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Israeli citrus company cited for violating Helms-Burton Act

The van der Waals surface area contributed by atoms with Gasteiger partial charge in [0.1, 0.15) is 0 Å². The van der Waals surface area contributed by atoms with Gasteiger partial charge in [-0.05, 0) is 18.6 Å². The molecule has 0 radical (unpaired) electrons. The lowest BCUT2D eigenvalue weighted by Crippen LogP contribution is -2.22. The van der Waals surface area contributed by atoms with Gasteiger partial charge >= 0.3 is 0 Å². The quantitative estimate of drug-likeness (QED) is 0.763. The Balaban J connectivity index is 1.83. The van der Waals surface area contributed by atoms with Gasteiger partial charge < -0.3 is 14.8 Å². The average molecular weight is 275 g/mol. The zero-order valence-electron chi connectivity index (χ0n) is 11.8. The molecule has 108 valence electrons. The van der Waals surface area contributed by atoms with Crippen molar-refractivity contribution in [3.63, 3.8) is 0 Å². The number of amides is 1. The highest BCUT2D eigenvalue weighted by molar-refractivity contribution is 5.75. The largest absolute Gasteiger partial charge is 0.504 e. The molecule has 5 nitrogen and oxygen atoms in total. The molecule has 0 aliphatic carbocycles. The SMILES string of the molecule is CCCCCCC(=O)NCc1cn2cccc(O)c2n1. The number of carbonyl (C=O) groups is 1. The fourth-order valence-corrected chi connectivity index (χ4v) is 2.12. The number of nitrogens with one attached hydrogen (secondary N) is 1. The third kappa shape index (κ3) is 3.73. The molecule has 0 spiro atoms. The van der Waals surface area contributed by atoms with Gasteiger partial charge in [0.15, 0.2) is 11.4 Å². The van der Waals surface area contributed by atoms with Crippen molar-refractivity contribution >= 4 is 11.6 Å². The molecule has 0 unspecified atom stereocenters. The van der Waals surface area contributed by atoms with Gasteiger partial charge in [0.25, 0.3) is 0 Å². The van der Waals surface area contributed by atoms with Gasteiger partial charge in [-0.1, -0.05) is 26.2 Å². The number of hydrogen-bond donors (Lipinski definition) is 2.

WASHINGTON, Nov. 19 (JTA) – An Israeli citrus company owned by a former Mossad official has been sanctioned by the United States for doing business in Cuba on land expropriated from Americans. The State Department announced this week that officials of the company, BM Group, will be barred from U.S. territory as a result of the company’s violation of the 1996 Helms-Burton Act. The law mandates sanctions against any foreign national who is deemed to be using property confiscated from Americans in Cuba after Fidel Castro took power in 1959. The BM Group is owned by Rafi Eitan, a former Mossad official who reportedly was involved in the Jonathan Pollard affair. Pollard, a former U.S. Navy intelligence analyst, is serving a life sentence in a U.S. prison for spying for Israel. Eitan headed a secret intelligence unit out of the prime minister’s office which recruited and oversaw Pollard’s spying activities for Israel from 1984-1986, the Israeli newspaper Ha’aretz reported. Eitan has not been in the United States for more than a decade out of fear that he might be detained for questioning regarding the Pollard affair, according to sources quoted by Ha’aretz. Spokesman Lee McClenny said the State Department sent letters Nov. 13 telling corporate officers of the company that they were in violation of the act. As a result, those officers, along with their spouses, minor children and representatives will be denied U.S. visas and excluded from entering the United States for 45 days from the date of the letters. State Department officials did not provide the names of the individuals affiliated with the company who will be barred entry to the United States. Israeli officials only said that some of the company’s officers were Israeli citizens. The BM Group, which has no operations in Israel, is the third foreign company to be penalized under the act. The United States has previously cited a Canadian mining company and a Mexican telephone company to be in violation of the law. Israel, for its part, has consistently backed the U.S. position on Helms-Burton and U.S. efforts to keep Castro’s government economically isolated. “Israel supports the American policy toward Cuba,” a spokesman for the Israeli Embassy said. Israel “is one of the countries that always votes with the U.S. in the different U.N. discussions on the issue.” Last month, when the United Nations passed a resolution calling on the Clinton administration to end its economic embargo of Cuba, only Israel and Uzbekistan joined with the United States in voting against it. (JTA correspondent Naomi Segal in Jerusalem contributed to this report.)

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